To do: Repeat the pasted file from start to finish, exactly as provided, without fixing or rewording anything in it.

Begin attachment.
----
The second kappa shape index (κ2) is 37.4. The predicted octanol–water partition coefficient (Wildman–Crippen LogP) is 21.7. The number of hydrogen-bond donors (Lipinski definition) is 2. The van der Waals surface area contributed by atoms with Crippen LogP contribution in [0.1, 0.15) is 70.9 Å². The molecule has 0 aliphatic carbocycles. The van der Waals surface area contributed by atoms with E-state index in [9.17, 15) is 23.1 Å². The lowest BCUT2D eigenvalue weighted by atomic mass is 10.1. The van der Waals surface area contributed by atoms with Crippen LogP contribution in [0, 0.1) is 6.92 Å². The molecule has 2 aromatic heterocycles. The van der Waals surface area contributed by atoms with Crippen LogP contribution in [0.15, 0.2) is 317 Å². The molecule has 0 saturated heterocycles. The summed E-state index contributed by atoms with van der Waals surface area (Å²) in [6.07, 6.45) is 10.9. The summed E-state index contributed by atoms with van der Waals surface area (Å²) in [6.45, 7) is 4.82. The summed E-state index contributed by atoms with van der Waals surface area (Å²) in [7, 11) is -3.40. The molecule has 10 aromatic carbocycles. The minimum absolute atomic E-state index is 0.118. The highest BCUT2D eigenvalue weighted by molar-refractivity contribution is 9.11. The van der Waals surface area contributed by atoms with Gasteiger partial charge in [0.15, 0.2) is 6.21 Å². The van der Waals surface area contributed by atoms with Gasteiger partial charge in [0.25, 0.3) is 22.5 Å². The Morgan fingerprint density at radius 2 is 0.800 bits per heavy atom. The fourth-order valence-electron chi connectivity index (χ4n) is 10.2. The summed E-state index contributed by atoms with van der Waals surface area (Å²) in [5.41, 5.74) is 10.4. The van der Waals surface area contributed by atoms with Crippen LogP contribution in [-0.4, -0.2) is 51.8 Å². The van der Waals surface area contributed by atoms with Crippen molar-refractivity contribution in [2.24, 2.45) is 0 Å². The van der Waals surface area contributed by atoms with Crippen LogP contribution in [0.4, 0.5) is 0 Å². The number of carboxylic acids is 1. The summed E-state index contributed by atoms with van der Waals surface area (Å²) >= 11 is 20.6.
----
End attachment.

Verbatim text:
The second kappa shape index (κ2) is 37.4. The predicted octanol–water partition coefficient (Wildman–Crippen LogP) is 21.7. The number of hydrogen-bond donors (Lipinski definition) is 2. The van der Waals surface area contributed by atoms with Crippen LogP contribution in [0.1, 0.15) is 70.9 Å². The molecule has 0 aliphatic carbocycles. The van der Waals surface area contributed by atoms with E-state index in [9.17, 15) is 23.1 Å². The lowest BCUT2D eigenvalue weighted by atomic mass is 10.1. The van der Waals surface area contributed by atoms with Crippen LogP contribution in [0, 0.1) is 6.92 Å². The molecule has 2 aromatic heterocycles. The van der Waals surface area contributed by atoms with Crippen LogP contribution in [0.15, 0.2) is 317 Å². The molecule has 0 saturated heterocycles. The summed E-state index contributed by atoms with van der Waals surface area (Å²) in [6.07, 6.45) is 10.9. The summed E-state index contributed by atoms with van der Waals surface area (Å²) in [6.45, 7) is 4.82. The summed E-state index contributed by atoms with van der Waals surface area (Å²) in [7, 11) is -3.40. The molecule has 10 aromatic carbocycles. The minimum absolute atomic E-state index is 0.118. The highest BCUT2D eigenvalue weighted by molar-refractivity contribution is 9.11. The van der Waals surface area contributed by atoms with Gasteiger partial charge in [0.15, 0.2) is 6.21 Å². The van der Waals surface area contributed by atoms with Gasteiger partial charge in [0.25, 0.3) is 22.5 Å². The Morgan fingerprint density at radius 2 is 0.800 bits per heavy atom. The fourth-order valence-electron chi connectivity index (χ4n) is 10.2. The summed E-state index contributed by atoms with van der Waals surface area (Å²) in [5.41, 5.74) is 10.4. The van der Waals surface area contributed by atoms with Crippen LogP contribution in [-0.4, -0.2) is 51.8 Å². The van der Waals surface area contributed by atoms with Crippen molar-refractivity contribution in [2.24, 2.45) is 0 Å². The van der Waals surface area contributed by atoms with Crippen LogP contribution in [0.4, 0.5) is 0 Å². The number of carboxylic acids is 1. The summed E-state index contributed by atoms with van der Waals surface area (Å²) >= 11 is 20.6.